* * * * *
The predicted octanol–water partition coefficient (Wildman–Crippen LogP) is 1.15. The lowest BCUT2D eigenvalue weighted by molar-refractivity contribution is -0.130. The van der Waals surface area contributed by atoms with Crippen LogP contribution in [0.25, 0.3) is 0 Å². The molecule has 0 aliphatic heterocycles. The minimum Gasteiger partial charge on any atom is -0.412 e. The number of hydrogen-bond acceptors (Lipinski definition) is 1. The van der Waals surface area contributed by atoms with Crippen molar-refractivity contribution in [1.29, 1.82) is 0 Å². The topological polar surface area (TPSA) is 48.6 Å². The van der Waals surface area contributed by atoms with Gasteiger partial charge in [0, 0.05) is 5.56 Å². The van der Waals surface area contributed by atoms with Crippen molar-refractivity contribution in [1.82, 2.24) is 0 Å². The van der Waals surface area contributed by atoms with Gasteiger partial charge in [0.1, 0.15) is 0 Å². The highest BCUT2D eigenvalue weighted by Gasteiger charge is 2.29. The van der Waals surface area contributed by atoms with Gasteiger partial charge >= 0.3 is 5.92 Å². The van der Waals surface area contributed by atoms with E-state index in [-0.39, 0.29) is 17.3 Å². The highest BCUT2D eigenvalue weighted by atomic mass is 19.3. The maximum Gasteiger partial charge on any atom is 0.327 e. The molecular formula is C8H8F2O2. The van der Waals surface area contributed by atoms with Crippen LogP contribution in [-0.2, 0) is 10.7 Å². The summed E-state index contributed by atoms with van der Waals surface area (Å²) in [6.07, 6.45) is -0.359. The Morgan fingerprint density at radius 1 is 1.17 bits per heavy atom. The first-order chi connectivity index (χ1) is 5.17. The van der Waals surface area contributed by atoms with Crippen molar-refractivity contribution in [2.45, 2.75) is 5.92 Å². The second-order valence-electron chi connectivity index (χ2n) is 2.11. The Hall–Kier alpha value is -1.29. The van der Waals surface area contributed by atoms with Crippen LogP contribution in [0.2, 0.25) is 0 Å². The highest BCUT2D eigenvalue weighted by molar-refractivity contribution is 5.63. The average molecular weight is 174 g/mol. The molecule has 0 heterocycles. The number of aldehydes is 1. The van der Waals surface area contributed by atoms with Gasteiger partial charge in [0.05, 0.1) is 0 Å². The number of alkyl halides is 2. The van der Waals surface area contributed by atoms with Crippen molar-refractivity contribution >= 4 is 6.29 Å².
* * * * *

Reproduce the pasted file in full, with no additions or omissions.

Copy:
The predicted octanol–water partition coefficient (Wildman–Crippen LogP) is 1.15. The lowest BCUT2D eigenvalue weighted by molar-refractivity contribution is -0.130. The van der Waals surface area contributed by atoms with Crippen LogP contribution in [0.25, 0.3) is 0 Å². The molecule has 0 aliphatic heterocycles. The minimum Gasteiger partial charge on any atom is -0.412 e. The number of hydrogen-bond acceptors (Lipinski definition) is 1. The van der Waals surface area contributed by atoms with Crippen molar-refractivity contribution in [1.29, 1.82) is 0 Å². The topological polar surface area (TPSA) is 48.6 Å². The van der Waals surface area contributed by atoms with Gasteiger partial charge in [0, 0.05) is 5.56 Å². The van der Waals surface area contributed by atoms with Crippen molar-refractivity contribution in [1.82, 2.24) is 0 Å². The van der Waals surface area contributed by atoms with Gasteiger partial charge in [0.1, 0.15) is 0 Å². The highest BCUT2D eigenvalue weighted by Gasteiger charge is 2.29. The van der Waals surface area contributed by atoms with Gasteiger partial charge >= 0.3 is 5.92 Å². The van der Waals surface area contributed by atoms with E-state index in [-0.39, 0.29) is 17.3 Å². The highest BCUT2D eigenvalue weighted by atomic mass is 19.3. The maximum Gasteiger partial charge on any atom is 0.327 e. The molecular formula is C8H8F2O2. The van der Waals surface area contributed by atoms with Crippen LogP contribution in [-0.2, 0) is 10.7 Å². The summed E-state index contributed by atoms with van der Waals surface area (Å²) in [6.07, 6.45) is -0.359. The Morgan fingerprint density at radius 1 is 1.17 bits per heavy atom. The first-order chi connectivity index (χ1) is 5.17. The van der Waals surface area contributed by atoms with Crippen molar-refractivity contribution in [2.45, 2.75) is 5.92 Å². The second-order valence-electron chi connectivity index (χ2n) is 2.11. The Hall–Kier alpha value is -1.29. The van der Waals surface area contributed by atoms with Crippen LogP contribution in [0.2, 0.25) is 0 Å². The highest BCUT2D eigenvalue weighted by molar-refractivity contribution is 5.63. The average molecular weight is 174 g/mol. The molecule has 0 heterocycles. The number of aldehydes is 1. The van der Waals surface area contributed by atoms with Gasteiger partial charge in [0.05, 0.1) is 0 Å². The number of alkyl halides is 2. The van der Waals surface area contributed by atoms with Crippen molar-refractivity contribution >= 4 is 6.29 Å².